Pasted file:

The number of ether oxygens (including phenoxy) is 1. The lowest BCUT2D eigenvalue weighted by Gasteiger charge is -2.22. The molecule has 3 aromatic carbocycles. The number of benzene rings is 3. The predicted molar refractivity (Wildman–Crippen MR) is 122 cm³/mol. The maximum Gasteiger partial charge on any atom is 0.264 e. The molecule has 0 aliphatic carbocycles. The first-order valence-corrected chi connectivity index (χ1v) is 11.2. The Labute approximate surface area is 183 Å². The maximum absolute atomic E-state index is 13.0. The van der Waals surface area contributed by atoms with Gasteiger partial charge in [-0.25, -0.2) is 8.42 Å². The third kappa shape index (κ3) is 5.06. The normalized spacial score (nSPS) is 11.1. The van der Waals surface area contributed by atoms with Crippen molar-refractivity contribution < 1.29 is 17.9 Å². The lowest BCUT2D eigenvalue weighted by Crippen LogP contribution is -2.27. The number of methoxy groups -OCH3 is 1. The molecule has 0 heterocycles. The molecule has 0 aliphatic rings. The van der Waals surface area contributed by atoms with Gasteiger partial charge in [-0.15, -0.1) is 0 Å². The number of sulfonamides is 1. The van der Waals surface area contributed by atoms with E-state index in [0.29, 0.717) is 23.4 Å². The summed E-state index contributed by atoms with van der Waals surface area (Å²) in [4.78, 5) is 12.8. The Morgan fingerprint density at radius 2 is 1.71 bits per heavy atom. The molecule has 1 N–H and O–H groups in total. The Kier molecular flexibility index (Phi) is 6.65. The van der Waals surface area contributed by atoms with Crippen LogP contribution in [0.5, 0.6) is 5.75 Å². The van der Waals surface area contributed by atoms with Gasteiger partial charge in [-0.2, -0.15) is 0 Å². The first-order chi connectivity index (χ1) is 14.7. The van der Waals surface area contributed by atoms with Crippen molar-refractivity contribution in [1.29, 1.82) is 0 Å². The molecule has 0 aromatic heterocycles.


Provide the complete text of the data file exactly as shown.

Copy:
The number of ether oxygens (including phenoxy) is 1. The lowest BCUT2D eigenvalue weighted by Gasteiger charge is -2.22. The molecule has 3 aromatic carbocycles. The number of benzene rings is 3. The predicted molar refractivity (Wildman–Crippen MR) is 122 cm³/mol. The maximum Gasteiger partial charge on any atom is 0.264 e. The molecule has 0 aliphatic carbocycles. The first-order valence-corrected chi connectivity index (χ1v) is 11.2. The Labute approximate surface area is 183 Å². The maximum absolute atomic E-state index is 13.0. The van der Waals surface area contributed by atoms with Gasteiger partial charge in [-0.25, -0.2) is 8.42 Å². The third kappa shape index (κ3) is 5.06. The normalized spacial score (nSPS) is 11.1. The van der Waals surface area contributed by atoms with Crippen molar-refractivity contribution < 1.29 is 17.9 Å². The lowest BCUT2D eigenvalue weighted by Crippen LogP contribution is -2.27. The number of methoxy groups -OCH3 is 1. The molecule has 0 heterocycles. The molecule has 0 aliphatic rings. The van der Waals surface area contributed by atoms with Gasteiger partial charge in [-0.15, -0.1) is 0 Å². The number of sulfonamides is 1. The van der Waals surface area contributed by atoms with E-state index in [0.29, 0.717) is 23.4 Å². The summed E-state index contributed by atoms with van der Waals surface area (Å²) in [4.78, 5) is 12.8. The Morgan fingerprint density at radius 2 is 1.71 bits per heavy atom. The molecule has 1 N–H and O–H groups in total. The Kier molecular flexibility index (Phi) is 6.65. The van der Waals surface area contributed by atoms with Crippen LogP contribution in [0.5, 0.6) is 5.75 Å². The van der Waals surface area contributed by atoms with Gasteiger partial charge in [-0.2, -0.15) is 0 Å². The first-order chi connectivity index (χ1) is 14.7. The van der Waals surface area contributed by atoms with Crippen molar-refractivity contribution in [1.29, 1.82) is 0 Å². The molecule has 0 aromatic heterocycles.